IOSCO Publishes Guidance on Supervising AI/Machine Learning

The Board of the International Organization of Securities Commissions (IOSCO) has published guidance to help its members regulate the use of AI and ML

Artificial intelligence (AI) and machine learning (ML) are increasingly used by orgnaisations due to a combination of increased data availability and computing power. Although the use of this technology may have benefits, such as speed and accuracy, it may also create or amplify certain risks. 

The Board of the International Organization of Securities Commissions (IOSCO), which is an international body for regulators in securities markets, has published guidance to help its members regulate and supervise the use of artificial intelligence (AI) and machine learning (ML) by market intermediaries and asset managers, following a consultation report published in June and the growth of technology in the financial sector. 

 

What does the guidance include? 

 

The report notes that the rise in the use of electronic trading platforms and the increasing availability of data have led firms to progressively use AI and ML in their trading and advisory activities, and risk management and compliance functions. Consequently, regulators are focusing on the use and control of AI and ML in financial markets to mitigate the potential risks and prevent consumer harm.

IOSCO encouraged regulators to require market intermediaries and asset managers that use AI and ML to do the following:

  1. Ensure senior management oversees the development and controls of AI and ML, including a documented internal governance framework for accountability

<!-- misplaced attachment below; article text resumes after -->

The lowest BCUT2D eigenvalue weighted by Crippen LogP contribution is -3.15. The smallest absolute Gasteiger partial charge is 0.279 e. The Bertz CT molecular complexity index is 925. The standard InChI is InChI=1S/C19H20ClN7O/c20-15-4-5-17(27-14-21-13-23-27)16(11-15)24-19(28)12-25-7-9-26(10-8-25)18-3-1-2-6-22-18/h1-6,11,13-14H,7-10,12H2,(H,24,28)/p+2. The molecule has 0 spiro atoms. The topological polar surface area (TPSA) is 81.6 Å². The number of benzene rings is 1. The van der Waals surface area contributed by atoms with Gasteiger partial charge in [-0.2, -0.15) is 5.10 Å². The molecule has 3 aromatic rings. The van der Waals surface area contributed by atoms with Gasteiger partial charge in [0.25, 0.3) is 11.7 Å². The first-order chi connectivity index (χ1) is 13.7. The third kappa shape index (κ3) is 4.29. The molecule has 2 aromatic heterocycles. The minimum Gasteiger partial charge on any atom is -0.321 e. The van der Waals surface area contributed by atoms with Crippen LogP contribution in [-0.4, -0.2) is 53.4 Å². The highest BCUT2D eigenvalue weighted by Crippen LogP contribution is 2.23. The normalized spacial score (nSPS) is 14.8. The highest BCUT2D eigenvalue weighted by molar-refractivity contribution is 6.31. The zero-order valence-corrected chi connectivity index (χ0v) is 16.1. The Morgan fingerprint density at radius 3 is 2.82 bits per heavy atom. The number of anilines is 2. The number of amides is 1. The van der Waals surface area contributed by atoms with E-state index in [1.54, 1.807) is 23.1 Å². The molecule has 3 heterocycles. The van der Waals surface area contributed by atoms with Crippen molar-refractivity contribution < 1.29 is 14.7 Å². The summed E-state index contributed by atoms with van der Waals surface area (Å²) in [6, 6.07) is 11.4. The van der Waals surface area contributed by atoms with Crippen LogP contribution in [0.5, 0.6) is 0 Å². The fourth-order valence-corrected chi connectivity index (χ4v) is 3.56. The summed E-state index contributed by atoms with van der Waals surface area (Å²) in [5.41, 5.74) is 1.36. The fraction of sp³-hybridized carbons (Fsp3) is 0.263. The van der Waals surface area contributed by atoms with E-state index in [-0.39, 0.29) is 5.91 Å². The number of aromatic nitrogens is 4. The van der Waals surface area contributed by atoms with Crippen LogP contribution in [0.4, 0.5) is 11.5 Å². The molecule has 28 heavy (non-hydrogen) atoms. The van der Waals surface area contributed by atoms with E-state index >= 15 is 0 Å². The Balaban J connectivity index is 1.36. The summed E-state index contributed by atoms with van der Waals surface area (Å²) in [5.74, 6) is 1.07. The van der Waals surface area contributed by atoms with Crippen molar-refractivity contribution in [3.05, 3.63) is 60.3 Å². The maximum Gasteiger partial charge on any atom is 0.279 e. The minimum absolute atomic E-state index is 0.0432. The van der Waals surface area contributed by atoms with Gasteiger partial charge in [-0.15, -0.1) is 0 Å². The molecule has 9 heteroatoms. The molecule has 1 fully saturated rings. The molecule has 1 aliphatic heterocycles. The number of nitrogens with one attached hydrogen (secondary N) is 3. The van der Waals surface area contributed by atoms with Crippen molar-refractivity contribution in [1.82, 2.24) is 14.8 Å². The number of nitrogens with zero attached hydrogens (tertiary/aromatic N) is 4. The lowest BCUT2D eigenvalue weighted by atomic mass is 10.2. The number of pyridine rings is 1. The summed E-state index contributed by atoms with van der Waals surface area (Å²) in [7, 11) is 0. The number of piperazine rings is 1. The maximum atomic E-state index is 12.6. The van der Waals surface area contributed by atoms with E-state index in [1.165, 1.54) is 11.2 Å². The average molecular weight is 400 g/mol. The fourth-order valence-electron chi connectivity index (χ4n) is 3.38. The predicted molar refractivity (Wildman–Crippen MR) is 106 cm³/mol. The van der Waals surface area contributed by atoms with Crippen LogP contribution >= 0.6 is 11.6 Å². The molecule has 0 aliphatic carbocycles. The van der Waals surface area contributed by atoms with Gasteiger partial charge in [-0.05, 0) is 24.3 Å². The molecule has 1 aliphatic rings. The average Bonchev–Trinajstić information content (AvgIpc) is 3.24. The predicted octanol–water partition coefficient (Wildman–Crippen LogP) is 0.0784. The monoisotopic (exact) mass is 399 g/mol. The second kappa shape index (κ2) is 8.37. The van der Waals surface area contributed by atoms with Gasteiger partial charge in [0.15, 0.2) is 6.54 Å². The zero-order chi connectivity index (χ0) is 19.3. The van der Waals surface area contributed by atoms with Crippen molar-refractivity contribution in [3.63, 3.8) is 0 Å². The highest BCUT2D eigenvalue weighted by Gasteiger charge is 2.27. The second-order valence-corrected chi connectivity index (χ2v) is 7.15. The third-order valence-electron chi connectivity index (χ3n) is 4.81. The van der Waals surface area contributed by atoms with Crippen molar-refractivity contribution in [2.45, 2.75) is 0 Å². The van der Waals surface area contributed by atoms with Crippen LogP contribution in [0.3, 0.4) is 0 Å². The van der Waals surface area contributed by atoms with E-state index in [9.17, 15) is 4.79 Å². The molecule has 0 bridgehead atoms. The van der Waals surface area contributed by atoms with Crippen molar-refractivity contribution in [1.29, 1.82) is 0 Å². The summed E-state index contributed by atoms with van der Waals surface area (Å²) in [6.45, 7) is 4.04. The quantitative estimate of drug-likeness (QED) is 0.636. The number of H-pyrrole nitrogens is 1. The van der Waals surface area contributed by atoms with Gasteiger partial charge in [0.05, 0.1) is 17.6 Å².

2. Repeatedly validate the results of their uses of AI and ML to confirm (i) expected behavior in stressed and unstressed market conditions and (ii) compliance with regulatory obligations
  3. Have the expertise necessary to understand and challenge the produced algorithms, and to conduct due diligence
  4. Have a service level agreement that sets the scope of the outsourced functions with clear performance indicators, and rights and remedies for poor performance;
  5. Disclose meaningful information as to their AI and ML use (and regulators should determine the information they need from firms for appropriate oversight)
  6. Have controls in place to ensure that the data on which AI and ML is dependent prevents biases and otherwise considers ethical aspects of the use of the technology, such as privacy, accountability, explainability and auditability.

IOSCO noted that members and firms should "consider the proportionality of any response" when seeking to implement such measures, adding that the regulatory framework may need to "evolve in tandem to address the associated emerging risks."

 

Share

Featured Articles

Securing the future of IoT with AI biometric technology

The world needs an IoT future, so It’s time to forget your password – for good. A new breed of AI-powered biometric security measures is required

EU networks plan to build a foundation for trustworthy AI

Artificial intelligence technologies are in their infancy, but commercial stakeholders must build them on foundations of trust, say research experts

ICYMI: Power users distrust AI and new National Robotarium

A week is a long time in artificial intelligence, so here’s a round-up of AI Magazine articles that have been starting conversations around the world

Reducing the impact of ecommerce with AI and ML

AI Applications

Now is the time for intelligent products and services

AI Strategy

The eyes of a machine: automation with vision

Machine Learning